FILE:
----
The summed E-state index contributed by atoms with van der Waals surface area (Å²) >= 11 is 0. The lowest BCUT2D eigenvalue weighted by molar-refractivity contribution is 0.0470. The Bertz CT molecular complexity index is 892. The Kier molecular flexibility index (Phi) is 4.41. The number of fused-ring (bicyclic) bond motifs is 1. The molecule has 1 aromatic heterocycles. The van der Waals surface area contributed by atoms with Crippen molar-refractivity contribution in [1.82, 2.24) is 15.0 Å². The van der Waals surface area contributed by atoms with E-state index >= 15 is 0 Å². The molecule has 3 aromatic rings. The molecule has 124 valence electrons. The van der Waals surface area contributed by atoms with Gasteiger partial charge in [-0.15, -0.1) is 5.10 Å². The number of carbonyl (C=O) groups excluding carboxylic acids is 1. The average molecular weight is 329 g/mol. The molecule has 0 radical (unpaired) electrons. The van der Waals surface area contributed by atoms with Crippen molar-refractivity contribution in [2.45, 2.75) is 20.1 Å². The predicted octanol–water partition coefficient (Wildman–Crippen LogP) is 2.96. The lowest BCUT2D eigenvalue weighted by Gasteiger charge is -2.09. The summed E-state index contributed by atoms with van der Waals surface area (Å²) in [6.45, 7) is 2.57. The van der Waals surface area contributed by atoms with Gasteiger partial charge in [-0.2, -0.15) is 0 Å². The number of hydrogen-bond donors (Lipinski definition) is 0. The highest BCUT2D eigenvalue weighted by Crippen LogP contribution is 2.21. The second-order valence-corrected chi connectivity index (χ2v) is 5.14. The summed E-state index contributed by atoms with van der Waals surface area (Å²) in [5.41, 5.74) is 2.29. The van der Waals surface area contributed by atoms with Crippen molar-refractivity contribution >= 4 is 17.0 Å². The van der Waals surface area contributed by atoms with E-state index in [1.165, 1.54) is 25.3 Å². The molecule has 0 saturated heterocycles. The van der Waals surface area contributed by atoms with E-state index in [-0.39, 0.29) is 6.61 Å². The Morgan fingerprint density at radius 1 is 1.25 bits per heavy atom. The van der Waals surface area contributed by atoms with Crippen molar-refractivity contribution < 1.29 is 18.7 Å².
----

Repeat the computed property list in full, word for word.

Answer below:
The summed E-state index contributed by atoms with van der Waals surface area (Å²) >= 11 is 0. The lowest BCUT2D eigenvalue weighted by molar-refractivity contribution is 0.0470. The Bertz CT molecular complexity index is 892. The Kier molecular flexibility index (Phi) is 4.41. The number of fused-ring (bicyclic) bond motifs is 1. The molecule has 1 aromatic heterocycles. The van der Waals surface area contributed by atoms with Crippen molar-refractivity contribution in [1.82, 2.24) is 15.0 Å². The van der Waals surface area contributed by atoms with E-state index >= 15 is 0 Å². The molecule has 3 aromatic rings. The molecule has 124 valence electrons. The van der Waals surface area contributed by atoms with Gasteiger partial charge in [-0.15, -0.1) is 5.10 Å². The number of carbonyl (C=O) groups excluding carboxylic acids is 1. The average molecular weight is 329 g/mol. The molecule has 0 radical (unpaired) electrons. The van der Waals surface area contributed by atoms with Crippen molar-refractivity contribution in [2.45, 2.75) is 20.1 Å². The predicted octanol–water partition coefficient (Wildman–Crippen LogP) is 2.96. The lowest BCUT2D eigenvalue weighted by Gasteiger charge is -2.09. The summed E-state index contributed by atoms with van der Waals surface area (Å²) in [6.45, 7) is 2.57. The van der Waals surface area contributed by atoms with Gasteiger partial charge in [-0.2, -0.15) is 0 Å². The number of hydrogen-bond donors (Lipinski definition) is 0. The highest BCUT2D eigenvalue weighted by Crippen LogP contribution is 2.21. The second-order valence-corrected chi connectivity index (χ2v) is 5.14. The summed E-state index contributed by atoms with van der Waals surface area (Å²) in [5.41, 5.74) is 2.29. The van der Waals surface area contributed by atoms with Crippen molar-refractivity contribution >= 4 is 17.0 Å². The van der Waals surface area contributed by atoms with E-state index in [1.165, 1.54) is 25.3 Å². The molecule has 0 saturated heterocycles. The van der Waals surface area contributed by atoms with E-state index in [-0.39, 0.29) is 6.61 Å². The Morgan fingerprint density at radius 1 is 1.25 bits per heavy atom. The van der Waals surface area contributed by atoms with Crippen molar-refractivity contribution < 1.29 is 18.7 Å².